Warcraft Movie Review
Warcraft Movie Review Metadata
Warcraft is a hoot!
I know nothing about the game. Nothing. Frankly, I still have no desire to pick up sticks and play, but the mythology hinted in this movie –
I mean –
I shouldn’t have to tell you it’s a high fantasy film based on a very popular video game, but some of you are new here, and I like to be inclusive. Because this is high-fantasy, I’ll be talking about various aspects of that works that don’t make sense unless you’re a fan or very, very interested in enjoying one heck of a movie. The rest of you can move on.
I don’t know where this story falls in the Warcraft mythology, so I’m not even going to pretend like I have any idea. So we’ll start here:
The Orc homeworld, Draenor, is dying and badly so. It is brown and dusty and utterly used up. A twisted sorcerer named Gul’dan (Daniel Wu, Europa Report (2013)) uses a powerful green magic called the Fel to open a portal powered by the life-forces of captured blue people to a beautiful green world called Azeroth. This is a Bad Thing, as all Fel magic feeds off life-force and twists its users into terrifying tusky things. Gul’dan sends a war band – a select group of Chieftains and warriors to go ahead of the mass Orcs to scout, clear a path, and build a new portal to bring the rest of the Orc race through. Along the way they’ll take everyone not an Orc hostage to power the new portal. There is apprehension in the Orc ranks and the size of the sacrifices is troubling, but if Durotan (Toby Kebbell, Fantastic Four (2015)), chieftain of the Frostwolf clan wants to raise his child in a world that won’t choke it to death with dust, any doubt will have to be set aside.
Can I break in and say, this is some of the most incredible super-involved live-action/CGI I have ever seen? You could almost smell the sweat of brute strength on the Orcs, you knew that if you touched their skin, it would feel like aged leather. The air in the camps would crackle with the barely contained energy of warriors and fighters. The sheer scope and talent required to bring a movie like this to life is mind-blowing! Okay, back to the story.
Meanwhile among the non-Orc strongholds on Azeroth, they know something is coming. Villages are being decimated and people are being rounded up. Khadgar (Ben Schnetzer, The Book Thief (2013)) the pariah mage who is clumsy in the face of strong confident men, must convince Lothar (Travis Fimmel, Vikings) and the king Llane Wrynn (Dominic Cooper, Agent Carter) to consult with Medivh (Ben Foster, Pandorum (2009)), Guardian mage of Stormwind, because Medivh alone can explain what is happening and maybe figure out how to stop it.
There’s an Orc/Draenei slave named Garona (Paula Patton, Mission: Impossible – Ghost Protocol (2011)) who manages to secure her freedom and the trust of Lothar, all while trying a little too hard to be tough and growly. Tough-talking slaves rarely carry weight, and I hope that was the point, because lots of her threats felt empty (and a little sad). Her story runs parallel with Khadgar’s rise from apprentice drop out to powerful mage.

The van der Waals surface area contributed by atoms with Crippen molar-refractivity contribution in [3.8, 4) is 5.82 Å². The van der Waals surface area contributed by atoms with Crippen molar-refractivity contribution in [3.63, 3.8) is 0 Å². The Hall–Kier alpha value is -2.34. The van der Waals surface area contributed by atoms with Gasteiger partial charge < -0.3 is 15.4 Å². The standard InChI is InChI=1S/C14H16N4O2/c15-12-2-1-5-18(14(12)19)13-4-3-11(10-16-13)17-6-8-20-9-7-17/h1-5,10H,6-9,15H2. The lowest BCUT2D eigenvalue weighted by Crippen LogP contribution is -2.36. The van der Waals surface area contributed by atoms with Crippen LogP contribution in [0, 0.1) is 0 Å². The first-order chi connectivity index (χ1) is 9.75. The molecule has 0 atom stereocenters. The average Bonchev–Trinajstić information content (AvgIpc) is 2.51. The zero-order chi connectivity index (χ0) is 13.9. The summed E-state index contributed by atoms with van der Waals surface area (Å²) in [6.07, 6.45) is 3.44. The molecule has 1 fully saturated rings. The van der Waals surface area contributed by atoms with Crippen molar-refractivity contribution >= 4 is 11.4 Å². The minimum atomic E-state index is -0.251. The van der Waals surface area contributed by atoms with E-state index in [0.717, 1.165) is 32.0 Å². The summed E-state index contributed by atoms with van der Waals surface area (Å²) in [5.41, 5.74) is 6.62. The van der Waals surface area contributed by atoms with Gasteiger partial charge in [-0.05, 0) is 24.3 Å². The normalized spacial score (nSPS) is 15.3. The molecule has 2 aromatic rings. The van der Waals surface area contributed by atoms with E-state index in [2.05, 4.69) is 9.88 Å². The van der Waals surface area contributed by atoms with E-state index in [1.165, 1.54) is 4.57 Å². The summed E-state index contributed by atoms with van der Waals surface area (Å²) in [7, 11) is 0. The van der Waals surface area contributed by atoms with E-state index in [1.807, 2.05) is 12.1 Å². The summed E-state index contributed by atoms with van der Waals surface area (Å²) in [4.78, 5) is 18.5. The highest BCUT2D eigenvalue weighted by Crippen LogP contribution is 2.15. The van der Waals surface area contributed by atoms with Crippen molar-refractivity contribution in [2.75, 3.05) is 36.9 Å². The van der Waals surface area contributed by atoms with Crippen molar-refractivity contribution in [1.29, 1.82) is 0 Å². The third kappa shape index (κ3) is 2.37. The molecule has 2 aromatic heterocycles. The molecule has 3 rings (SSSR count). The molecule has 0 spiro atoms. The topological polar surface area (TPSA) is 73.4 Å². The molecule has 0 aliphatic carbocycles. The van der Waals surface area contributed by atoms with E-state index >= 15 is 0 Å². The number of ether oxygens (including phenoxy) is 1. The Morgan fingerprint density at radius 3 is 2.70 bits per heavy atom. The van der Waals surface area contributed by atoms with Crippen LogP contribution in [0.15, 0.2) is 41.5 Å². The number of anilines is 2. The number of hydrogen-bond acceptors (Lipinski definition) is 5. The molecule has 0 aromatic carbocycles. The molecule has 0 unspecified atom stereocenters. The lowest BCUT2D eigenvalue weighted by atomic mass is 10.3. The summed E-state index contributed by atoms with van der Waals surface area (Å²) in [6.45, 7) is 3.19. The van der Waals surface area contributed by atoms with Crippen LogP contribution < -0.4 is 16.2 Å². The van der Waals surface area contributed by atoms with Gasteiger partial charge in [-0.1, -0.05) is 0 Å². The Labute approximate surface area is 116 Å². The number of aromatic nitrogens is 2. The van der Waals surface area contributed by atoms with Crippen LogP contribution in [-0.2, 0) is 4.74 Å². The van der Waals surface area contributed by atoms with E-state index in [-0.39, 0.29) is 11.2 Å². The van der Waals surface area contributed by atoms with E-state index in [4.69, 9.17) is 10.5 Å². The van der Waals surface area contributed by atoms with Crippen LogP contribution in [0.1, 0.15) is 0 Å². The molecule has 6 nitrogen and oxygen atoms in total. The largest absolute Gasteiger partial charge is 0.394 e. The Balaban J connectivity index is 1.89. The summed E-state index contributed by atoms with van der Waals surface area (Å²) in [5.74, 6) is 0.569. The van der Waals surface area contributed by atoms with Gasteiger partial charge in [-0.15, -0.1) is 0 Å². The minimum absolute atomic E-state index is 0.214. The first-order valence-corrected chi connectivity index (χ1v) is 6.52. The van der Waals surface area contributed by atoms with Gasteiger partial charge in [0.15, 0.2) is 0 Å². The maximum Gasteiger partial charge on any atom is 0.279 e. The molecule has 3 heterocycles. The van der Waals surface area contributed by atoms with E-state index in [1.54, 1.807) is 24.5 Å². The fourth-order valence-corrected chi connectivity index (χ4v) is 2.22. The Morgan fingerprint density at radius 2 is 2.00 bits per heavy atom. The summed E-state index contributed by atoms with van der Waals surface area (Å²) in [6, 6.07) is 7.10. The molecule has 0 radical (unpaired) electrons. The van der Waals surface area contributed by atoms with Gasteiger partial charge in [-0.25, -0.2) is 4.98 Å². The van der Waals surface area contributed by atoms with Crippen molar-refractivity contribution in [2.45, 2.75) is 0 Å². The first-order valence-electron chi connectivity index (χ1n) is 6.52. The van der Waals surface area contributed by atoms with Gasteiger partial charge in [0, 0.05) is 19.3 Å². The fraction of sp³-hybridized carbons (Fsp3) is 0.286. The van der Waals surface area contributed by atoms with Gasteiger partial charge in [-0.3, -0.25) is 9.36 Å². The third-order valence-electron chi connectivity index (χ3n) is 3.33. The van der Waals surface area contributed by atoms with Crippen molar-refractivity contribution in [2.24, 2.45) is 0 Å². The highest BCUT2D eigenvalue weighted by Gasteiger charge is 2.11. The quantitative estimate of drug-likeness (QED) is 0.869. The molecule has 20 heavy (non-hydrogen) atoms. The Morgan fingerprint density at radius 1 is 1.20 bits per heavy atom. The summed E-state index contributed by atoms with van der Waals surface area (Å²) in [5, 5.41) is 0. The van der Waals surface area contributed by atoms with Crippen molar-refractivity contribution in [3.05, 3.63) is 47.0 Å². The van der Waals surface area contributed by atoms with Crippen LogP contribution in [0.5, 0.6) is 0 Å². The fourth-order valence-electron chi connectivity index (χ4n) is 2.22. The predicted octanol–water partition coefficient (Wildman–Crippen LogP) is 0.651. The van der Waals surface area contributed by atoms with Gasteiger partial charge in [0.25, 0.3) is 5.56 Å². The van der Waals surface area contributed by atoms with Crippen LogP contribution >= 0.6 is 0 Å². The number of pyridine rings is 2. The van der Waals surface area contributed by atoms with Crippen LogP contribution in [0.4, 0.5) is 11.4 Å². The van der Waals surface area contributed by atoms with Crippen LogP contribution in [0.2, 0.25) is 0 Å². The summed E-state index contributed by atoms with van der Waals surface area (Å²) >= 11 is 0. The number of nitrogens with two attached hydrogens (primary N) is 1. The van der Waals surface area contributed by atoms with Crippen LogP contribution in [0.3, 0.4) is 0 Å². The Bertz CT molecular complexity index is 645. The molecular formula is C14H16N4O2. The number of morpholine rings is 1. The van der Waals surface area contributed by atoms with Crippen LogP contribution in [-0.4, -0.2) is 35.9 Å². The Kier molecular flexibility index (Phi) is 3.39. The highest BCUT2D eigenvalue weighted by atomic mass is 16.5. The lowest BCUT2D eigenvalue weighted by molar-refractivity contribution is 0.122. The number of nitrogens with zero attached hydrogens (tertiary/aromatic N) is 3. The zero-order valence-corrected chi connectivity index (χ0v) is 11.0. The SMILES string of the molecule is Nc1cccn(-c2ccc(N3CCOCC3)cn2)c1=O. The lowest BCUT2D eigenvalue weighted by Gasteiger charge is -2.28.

Look, I could tell you plot points and they would mean nothing without the crazy hand gestures and wild eyes that usually accompany my storytelling. There’s so much going on, someone like me who knows nothing about this world can easily fall into the story and fall in love with all of it. Azeroth and Draenor are populated with beings who want what’s best for their clans, so while the natural inclination is to side with the humans, there is only one true evil and that’s the Fel Magic and the seductive power it promises. People doing the hard thing because it’s the right thing, and watching everything they love perish for the greater good almost always makes for a compelling story, and Warcraft deals it in spades.
And maybe I’m getting it all wrong because I don’t play the game. But I don’t care. I had such a great time watching.
This is a multi-layered hero’s journey – Durotan, Lothar, Khadgar, Garona – and while you may figure out who’s behind all of it, it doesn’t the stop the action from being intense, the magic from being incredible, and the entire world of Azeroth from being as real as the street where you live.
When people ask me about Warcraft, I’ve said the same as I’m telling you – it was amazing and I’d enjoy seeing it again. I’m completely enamored with the mythology. I’m not inclined to start playing, but I’m hopeful there are more movies to follow.
My screening was in IMAX 3D (we know how I feel about 3D movies) and it was actually a detriment. This was my first IMAX 3D experience, and unfortunately the movie for me was never completely in focus. I was constantly turning my head to follow characters and action. I don’t recall having that issue with other 3D movies and I could really feel it in my neck the next day.
Warcraft is rated PG-13 for “intense fantasy violence” and if Orc blood gets your stomach churning, or life-force sucking makes you queasy, this is definitely not your movie.
For everyone else – Hobbit and Potter fans, action-adventure fans, fans of people who like lots of rooms full of books – this is a movie worth seeing and probably more than once.
This is the kick-off of the summer movies, and Universal Pictures has officially thrown down the gauntlet.